October 23, 2021

Volume XI, Number 296

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October 22, 2021

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October 21, 2021

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NLRB Issues Controversial Decision Changing the Standard for Joint Employer Status

On August 27, 2015, in a 3–2 decision, the National Labor Relations Board (the Board) determined that Browning-Ferris Industries of California was a joint employer of workers hired by a contractor to staff one of Browning-Ferris’s recycling plants. Browning-Ferris contracted with Leadpoint, a staffing agency, to supply workers to perform cleaning and sorting tasks at its plant. The contract could be terminated by either party within 30 days, and stated that Leadpoint was the sole employer and should not assign workers to Browning-Ferris for more than six months. The two companies kept separate supervisors and lead workers at the facility and they maintained separate human resources departments.

The Union’s Case

The Teamsters, the union that represents Browning-Ferris’s unionized employees, wanted to include the Leadpoint employees in their bargaining unit, and argued that Browning-Ferris was a joint employer of these employees. The union argued that Browning-Ferris controlled the employees’ wages because Leadpoint agreed not to exceed Browning-Ferris’s own wages, and that Browning-Ferris had a role in the discipline of some Leadpoint employees. The union further argued that Browning-Ferris controlled the essential terms and conditions of employment, including qualifications, work hours, breaks, rules and the speed of the lines.

NLRB’s Rationale

Since the 1980s, the Board has followed a definition that requires joint employers to exercise “direct and immediate” control over the terms and conditions of employment. Finding that its previous joint employer standard has failed to keep pace with changes in the workplace and economic circumstances, the Board stated that the revised standard will “better effectuate the purposes of the Act in the current economic landscape.”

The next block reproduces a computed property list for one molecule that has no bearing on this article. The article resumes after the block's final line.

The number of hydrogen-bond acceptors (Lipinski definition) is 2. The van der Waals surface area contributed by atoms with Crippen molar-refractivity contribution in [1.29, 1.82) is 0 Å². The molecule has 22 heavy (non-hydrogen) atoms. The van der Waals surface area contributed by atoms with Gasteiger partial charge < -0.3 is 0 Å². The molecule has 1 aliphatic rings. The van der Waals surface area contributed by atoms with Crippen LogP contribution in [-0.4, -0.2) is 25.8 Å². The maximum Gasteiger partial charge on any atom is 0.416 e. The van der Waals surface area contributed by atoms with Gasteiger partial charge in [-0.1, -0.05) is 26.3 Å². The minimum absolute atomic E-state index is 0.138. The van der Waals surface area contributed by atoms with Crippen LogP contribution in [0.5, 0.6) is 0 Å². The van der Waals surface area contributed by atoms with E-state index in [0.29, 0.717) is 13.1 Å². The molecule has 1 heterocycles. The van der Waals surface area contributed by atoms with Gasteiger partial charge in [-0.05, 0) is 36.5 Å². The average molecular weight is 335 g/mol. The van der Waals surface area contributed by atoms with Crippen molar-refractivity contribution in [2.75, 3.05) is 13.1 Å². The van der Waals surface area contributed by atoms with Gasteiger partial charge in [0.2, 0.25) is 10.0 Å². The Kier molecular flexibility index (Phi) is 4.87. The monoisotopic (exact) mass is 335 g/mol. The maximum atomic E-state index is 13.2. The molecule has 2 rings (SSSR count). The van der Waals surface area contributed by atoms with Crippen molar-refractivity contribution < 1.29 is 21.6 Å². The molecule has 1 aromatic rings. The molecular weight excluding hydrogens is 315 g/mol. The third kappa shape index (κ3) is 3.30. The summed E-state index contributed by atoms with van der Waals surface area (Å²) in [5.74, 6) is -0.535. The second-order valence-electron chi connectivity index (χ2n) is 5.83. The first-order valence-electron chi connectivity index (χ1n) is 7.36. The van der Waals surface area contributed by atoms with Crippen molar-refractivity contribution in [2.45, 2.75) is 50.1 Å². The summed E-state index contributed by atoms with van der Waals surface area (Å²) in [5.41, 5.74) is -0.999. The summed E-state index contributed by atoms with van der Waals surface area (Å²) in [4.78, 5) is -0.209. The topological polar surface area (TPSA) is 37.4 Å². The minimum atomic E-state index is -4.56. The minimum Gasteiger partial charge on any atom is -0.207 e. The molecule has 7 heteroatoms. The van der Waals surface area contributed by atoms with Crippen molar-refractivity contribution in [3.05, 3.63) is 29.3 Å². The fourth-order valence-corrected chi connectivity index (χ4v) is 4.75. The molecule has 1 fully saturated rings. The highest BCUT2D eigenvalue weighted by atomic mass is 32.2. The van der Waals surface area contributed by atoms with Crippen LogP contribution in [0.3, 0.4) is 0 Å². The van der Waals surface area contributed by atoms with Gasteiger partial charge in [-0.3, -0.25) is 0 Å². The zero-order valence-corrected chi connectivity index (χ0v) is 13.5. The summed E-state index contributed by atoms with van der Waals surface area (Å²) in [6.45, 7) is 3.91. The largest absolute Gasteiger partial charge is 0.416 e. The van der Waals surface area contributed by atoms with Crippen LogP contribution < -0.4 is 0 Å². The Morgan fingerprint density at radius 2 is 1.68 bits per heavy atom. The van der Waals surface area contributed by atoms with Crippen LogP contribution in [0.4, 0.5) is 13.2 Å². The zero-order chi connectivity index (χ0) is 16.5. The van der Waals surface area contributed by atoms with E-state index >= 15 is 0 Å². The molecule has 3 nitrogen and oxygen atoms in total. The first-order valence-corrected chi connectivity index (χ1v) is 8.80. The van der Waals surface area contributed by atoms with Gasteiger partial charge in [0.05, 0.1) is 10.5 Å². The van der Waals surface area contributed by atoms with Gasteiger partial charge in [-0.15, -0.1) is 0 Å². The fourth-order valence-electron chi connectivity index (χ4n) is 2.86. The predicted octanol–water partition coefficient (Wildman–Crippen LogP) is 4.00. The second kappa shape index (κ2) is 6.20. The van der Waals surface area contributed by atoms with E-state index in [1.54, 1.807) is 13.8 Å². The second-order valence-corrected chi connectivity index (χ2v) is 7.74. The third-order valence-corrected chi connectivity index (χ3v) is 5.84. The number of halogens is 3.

Under the new standard, the Board held that two or more entities are joint employers of a single workforce if (1) they are both employers within the meaning of the common law and (2) they share or codetermine those matters governing the essential terms and conditions of employment. In evaluating whether an employer possesses sufficient control over employees to qualify as a joint employer, the Board will consider whether an employer has exercised control over terms and conditions of employment indirectly through an intermediary, or whether it has reserved the authority to do so. In other words, the new test is whether a company has the potential to exercise control over wages and working conditions, regardless of whether that control is actually used.

Overarching Implications

The Board held that Browning-Ferris exercised enough actual and potential control over employees inside the plant to be considered a joint employer. The decision could have far-reaching implications for any company that uses contractors, including large franchisors that may now be required to bargain with the unionized employees of their franchisees if they have the potential to control the wages or working conditions of the employees. While much discussion has centered around the potential impact the decision may have against franchisors, other businesses, including staffing agencies, may face the same challenges being directed against the franchise structure. This trend has the potential to radically alter corporate liability significantly beyond the traditional employer-employee relationship.

© 2021 Wilson ElserNational Law Review, Volume V, Number 240
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About this Author

Ricki E. Roer, Wilson Elser, Collective Bargaining Lawyer, Labor Disputes Attorney
Partner

Ricki Roer is the chair of Wilson Elser’s Employment & Labor litigation practice. She has litigated thousands of cases in state and federal courts at the trial and appellate levels. Her practice focuses on all aspects of labor and employment law relating to contract and collective bargaining negotiations and disputes; labor arbitrations, grievances and NLRB proceedings; and all aspects of employment transactions. Ricki represents multinational corporations, domestic companies, and non-profit organizations from a wide spectrum of industries. A recognized authority in...

212.915.5375
Yoora Pak, Wilson Elser, Employment related Litigation Lawyer, Worker Disputes Attorney,
Partner

Yoora Pak has extensive experience handling complex employment-related litigation matters. In addition to her litigation practice, Yoora provides counseling to human resources staff and in-house counsel of diverse companies on various employment matters. Prior to her private practice, Yoora worked at the U.S. Department of Labor as a trial and appellate attorney, where she handled matters arising under the various statutes enforced by the DOL.

Yoora also has extensive experience with fair housing litigation and counseling matters. She has...

703.852.7861
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